Family films are big business these days, including sequels and remakes . . . unofficial remakes, that is.

— "MY GIRL 2" is a followup to the popular first film of a few years ago, which was most famous for killing off Macaulay Culkin's character near the end of the film.

The original "My Girl" also introduced young Anna Chlumsky as a charming youngster named Vada, growing up in small-town Pennsylvania during the early '70s. Dan Aykroyd played her widowed, tuba-playing, mortician father, and Jamie Lee Curtis became her step-mother.

The same cast is reunited for this sequel, which takes place two years later, as Vada is feeling a bit displaced. Her stepmother is about to give birth, she has to give up her bedroom and Dad doesn't quite know how to handle Vada's blooming adolescence.

When Vada gets a school assignment to write a paper about someone she has never met, someone who accomplished something "great," she decides to research her mother, who died shortly after she was born and about whom she knows very little. Unfortunately, her father isn't much help, since they courted for only a couple of weeks and were married less than a year.

So, Vada decides to spend some time with her uncle (Richard Masur) in Los Angeles during spring break, to do some detective work on her mother's past.

Once there, she finds that her auto mechanic uncle is living with the owner of the garage (Christine Ebersole), whose son (Austin O'Brien) reluctantly agrees to escort Vada around town.

There are some charming moments here, though the film is rather placid, never quite building the full head of emotional and humorous steam achieved by its predecessor. In terms of plot, the melodramatics are sappy and too contrived, while much of the dialogue seems stiff and unnatural. And for some reason the top-billed stars, Aykroyd and Curtis, have very small, bookend roles.

But Chlumsky is still a charming presence on the screen, and Masur and Ebersole manage to squeeze a few chuckles out of their roles.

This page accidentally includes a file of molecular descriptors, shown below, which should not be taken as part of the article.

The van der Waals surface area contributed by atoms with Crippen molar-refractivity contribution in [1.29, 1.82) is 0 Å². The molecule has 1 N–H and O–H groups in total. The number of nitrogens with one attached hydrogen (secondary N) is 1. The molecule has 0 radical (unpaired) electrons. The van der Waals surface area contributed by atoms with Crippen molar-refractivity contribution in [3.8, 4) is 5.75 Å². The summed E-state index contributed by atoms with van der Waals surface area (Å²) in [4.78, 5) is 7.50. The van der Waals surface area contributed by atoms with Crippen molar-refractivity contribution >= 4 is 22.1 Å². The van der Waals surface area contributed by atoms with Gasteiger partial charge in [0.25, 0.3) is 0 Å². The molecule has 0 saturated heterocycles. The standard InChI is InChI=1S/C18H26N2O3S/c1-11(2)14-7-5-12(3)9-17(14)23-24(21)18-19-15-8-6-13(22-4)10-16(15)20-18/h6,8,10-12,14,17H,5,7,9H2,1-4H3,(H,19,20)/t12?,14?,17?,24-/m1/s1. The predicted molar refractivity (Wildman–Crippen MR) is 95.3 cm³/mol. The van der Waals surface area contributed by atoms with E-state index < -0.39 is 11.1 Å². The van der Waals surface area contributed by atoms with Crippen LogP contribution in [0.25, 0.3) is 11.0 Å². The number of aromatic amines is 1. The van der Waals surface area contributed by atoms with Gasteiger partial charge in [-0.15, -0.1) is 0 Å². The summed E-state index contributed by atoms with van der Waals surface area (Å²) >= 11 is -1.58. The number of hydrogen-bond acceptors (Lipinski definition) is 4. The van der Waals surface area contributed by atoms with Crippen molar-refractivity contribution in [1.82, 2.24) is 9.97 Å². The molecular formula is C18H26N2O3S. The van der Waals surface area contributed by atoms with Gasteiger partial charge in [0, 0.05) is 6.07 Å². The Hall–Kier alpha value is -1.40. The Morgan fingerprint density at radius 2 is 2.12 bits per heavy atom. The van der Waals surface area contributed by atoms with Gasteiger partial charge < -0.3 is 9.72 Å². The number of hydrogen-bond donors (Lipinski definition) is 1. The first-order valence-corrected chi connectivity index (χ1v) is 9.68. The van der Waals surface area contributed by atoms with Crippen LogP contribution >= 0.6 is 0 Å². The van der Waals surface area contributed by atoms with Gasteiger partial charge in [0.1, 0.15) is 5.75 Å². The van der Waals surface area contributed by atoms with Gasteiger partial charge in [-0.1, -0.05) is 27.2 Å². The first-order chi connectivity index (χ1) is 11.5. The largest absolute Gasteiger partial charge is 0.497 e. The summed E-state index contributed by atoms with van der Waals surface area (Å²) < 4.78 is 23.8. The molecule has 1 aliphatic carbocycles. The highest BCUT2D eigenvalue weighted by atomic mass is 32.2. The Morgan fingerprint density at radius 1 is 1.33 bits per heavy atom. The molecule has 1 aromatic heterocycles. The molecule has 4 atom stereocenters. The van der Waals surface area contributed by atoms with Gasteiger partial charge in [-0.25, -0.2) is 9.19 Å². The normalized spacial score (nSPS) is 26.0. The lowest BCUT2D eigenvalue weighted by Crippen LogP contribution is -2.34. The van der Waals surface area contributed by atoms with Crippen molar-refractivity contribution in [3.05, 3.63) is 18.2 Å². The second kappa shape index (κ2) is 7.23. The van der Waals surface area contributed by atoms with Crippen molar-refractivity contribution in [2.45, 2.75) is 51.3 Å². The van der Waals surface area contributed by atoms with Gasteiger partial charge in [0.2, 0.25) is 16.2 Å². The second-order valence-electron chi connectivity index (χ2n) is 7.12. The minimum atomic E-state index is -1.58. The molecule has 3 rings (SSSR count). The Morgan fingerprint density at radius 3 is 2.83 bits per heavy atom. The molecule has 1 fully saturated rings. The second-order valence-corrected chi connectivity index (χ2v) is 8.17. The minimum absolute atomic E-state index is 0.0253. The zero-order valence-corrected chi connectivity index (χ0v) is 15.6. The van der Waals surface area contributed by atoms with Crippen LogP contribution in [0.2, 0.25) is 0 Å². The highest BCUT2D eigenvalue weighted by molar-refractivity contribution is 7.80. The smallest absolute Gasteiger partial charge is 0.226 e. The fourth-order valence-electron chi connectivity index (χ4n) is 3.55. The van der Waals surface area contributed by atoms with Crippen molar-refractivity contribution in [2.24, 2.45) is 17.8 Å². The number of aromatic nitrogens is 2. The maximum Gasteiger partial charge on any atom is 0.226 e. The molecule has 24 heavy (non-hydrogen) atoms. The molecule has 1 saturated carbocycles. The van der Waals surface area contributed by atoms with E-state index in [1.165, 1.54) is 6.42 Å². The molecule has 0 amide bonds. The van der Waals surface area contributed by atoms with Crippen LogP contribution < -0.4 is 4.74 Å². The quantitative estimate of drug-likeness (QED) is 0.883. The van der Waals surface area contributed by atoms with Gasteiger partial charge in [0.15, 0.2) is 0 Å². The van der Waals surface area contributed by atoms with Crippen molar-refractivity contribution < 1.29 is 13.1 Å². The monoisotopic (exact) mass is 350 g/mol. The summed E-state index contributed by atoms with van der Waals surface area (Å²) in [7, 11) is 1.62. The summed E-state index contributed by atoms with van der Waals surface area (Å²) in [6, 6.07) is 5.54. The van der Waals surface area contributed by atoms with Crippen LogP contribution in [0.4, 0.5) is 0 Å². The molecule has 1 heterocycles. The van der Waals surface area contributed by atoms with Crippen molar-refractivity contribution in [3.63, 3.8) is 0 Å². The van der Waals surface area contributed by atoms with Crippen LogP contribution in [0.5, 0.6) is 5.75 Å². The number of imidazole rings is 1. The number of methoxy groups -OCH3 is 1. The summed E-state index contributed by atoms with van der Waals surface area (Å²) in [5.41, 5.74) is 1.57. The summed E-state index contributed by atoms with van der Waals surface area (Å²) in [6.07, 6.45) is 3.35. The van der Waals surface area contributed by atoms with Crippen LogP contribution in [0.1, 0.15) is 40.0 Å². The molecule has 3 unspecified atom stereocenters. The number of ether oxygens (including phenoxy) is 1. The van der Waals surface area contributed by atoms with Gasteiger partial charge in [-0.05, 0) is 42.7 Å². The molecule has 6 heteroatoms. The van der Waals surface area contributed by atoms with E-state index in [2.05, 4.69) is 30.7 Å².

"My Girl 2" is rated PG for profanity and marijuana smoking.

— "BLANK CHECK" is "Home Alone," Disney-style.

It's also an uneven blend of the cable MTV and QVC channels, by way of "Brewster's Millions."

In other words, original it's not.

The story has an 11-year-old computer nerd (Brian Bonsall, who was once the youngest of the Keaton clan on TV's "Family Ties") "finding" a million bucks and blowing it in six days on a plethora of high-tech toys.

This gives director Rupert Wainwright (Hammer's music videos, Sinbad's Reebok commercials) an opportunity to stop the action every so often for dozens of mini-music videos, each showing Bonsall playing with the kind of upscale, brand-name trinkets most of us can't afford — from a video wall to an indoor-outdoor water slide to a virtual reality game to all kinds of oversized athletic equipment.

The story has ex-con Miguel Ferrer digging up his stash — a million bucks in cold cash — and taking it to a Midwest bank where a former associate (Michael Lerner) is bank president. Ferrer tells Lerner to launder the money and come up with a million in clean bills by the next day.

How Bonsall gets the money instead is wildly complicated . . . which is not to say amusing.

Bonsall then spends the rest of the film frittering the money away — he moves into a $300,000 house (a castle, actually), hires a full-time chauffeur to be his pal (Rick Ducommun) and tries to elude the bad guys (Ferrer, Lerner and rapper Tone Loc). Bonsall also strikes up an oddly "romantic" relationship with a glamorous bank teller who turns out to be an FBI agent (Karen Duffy).

Eventually, however, Bonsall must confront his own deceit and discover his inner child . . . which certainly seems older than his outer child.

The kids in the audience seemed satisfied that villains fell into the swimming pool and one was hit in the groin with a baseball.

Favorite moment: Toward the end of the film, Bonsall's neglectful father apologizes for his parental neglect, making his confession to the back of a chair, never knowing that his son is sitting in the chair. You have to see it to believe it.

On second thought, no one should have to see it.

Farcical plotting can take on wild proportions, of course, but in "Blank Check" they just get sillier and sillier without ever getting funnier. The result is a very dumb movie that talks down to the kids who are its target audience.

Especially at the end, when the film pretends to moralize about doing the right thing — after 90 minutes of demonstrating that anyone who steals a million bucks and doesn't get caught can get away with anything.

The audience should feel insulted. I certainly did.

"Blank Check" is rated PG for comic violence and some vulgar language.